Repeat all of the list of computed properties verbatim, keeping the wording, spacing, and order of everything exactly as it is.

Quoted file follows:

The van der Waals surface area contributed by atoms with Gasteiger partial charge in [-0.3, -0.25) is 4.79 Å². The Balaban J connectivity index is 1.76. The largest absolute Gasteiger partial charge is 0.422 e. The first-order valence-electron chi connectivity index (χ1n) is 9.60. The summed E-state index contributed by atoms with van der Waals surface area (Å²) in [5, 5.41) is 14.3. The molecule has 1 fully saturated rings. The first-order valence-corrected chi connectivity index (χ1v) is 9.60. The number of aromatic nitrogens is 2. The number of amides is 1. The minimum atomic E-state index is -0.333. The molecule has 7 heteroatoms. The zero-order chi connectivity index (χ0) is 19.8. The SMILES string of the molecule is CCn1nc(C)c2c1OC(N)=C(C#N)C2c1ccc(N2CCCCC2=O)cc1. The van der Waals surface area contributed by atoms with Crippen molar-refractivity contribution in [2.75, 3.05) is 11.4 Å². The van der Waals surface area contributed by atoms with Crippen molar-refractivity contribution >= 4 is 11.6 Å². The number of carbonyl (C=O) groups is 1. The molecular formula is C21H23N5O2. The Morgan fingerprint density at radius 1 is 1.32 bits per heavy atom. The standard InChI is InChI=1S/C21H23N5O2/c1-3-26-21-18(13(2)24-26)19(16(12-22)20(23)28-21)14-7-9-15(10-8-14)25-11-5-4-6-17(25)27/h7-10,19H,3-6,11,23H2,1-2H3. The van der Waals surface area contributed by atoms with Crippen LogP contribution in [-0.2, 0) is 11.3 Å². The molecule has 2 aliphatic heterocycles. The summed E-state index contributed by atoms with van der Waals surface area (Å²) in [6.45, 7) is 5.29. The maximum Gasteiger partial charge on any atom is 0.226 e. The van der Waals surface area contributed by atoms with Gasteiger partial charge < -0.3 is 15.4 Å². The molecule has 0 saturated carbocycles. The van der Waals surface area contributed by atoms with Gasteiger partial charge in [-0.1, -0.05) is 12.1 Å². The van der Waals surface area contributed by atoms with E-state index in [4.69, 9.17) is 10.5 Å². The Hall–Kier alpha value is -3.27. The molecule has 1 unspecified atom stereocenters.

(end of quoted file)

The van der Waals surface area contributed by atoms with Gasteiger partial charge in [-0.3, -0.25) is 4.79 Å². The Balaban J connectivity index is 1.76. The largest absolute Gasteiger partial charge is 0.422 e. The first-order valence-electron chi connectivity index (χ1n) is 9.60. The summed E-state index contributed by atoms with van der Waals surface area (Å²) in [5, 5.41) is 14.3. The molecule has 1 fully saturated rings. The first-order valence-corrected chi connectivity index (χ1v) is 9.60. The number of aromatic nitrogens is 2. The number of amides is 1. The minimum atomic E-state index is -0.333. The molecule has 7 heteroatoms. The zero-order chi connectivity index (χ0) is 19.8. The SMILES string of the molecule is CCn1nc(C)c2c1OC(N)=C(C#N)C2c1ccc(N2CCCCC2=O)cc1. The van der Waals surface area contributed by atoms with Crippen molar-refractivity contribution in [2.75, 3.05) is 11.4 Å². The van der Waals surface area contributed by atoms with Crippen molar-refractivity contribution >= 4 is 11.6 Å². The number of carbonyl (C=O) groups is 1. The molecular formula is C21H23N5O2. The Morgan fingerprint density at radius 1 is 1.32 bits per heavy atom. The standard InChI is InChI=1S/C21H23N5O2/c1-3-26-21-18(13(2)24-26)19(16(12-22)20(23)28-21)14-7-9-15(10-8-14)25-11-5-4-6-17(25)27/h7-10,19H,3-6,11,23H2,1-2H3. The van der Waals surface area contributed by atoms with Crippen LogP contribution in [-0.2, 0) is 11.3 Å². The molecule has 2 aliphatic heterocycles. The summed E-state index contributed by atoms with van der Waals surface area (Å²) in [6.45, 7) is 5.29. The maximum Gasteiger partial charge on any atom is 0.226 e. The van der Waals surface area contributed by atoms with Gasteiger partial charge < -0.3 is 15.4 Å². The molecule has 0 saturated carbocycles. The van der Waals surface area contributed by atoms with Gasteiger partial charge in [-0.1, -0.05) is 12.1 Å². The van der Waals surface area contributed by atoms with E-state index in [4.69, 9.17) is 10.5 Å². The Hall–Kier alpha value is -3.27. The molecule has 1 unspecified atom stereocenters.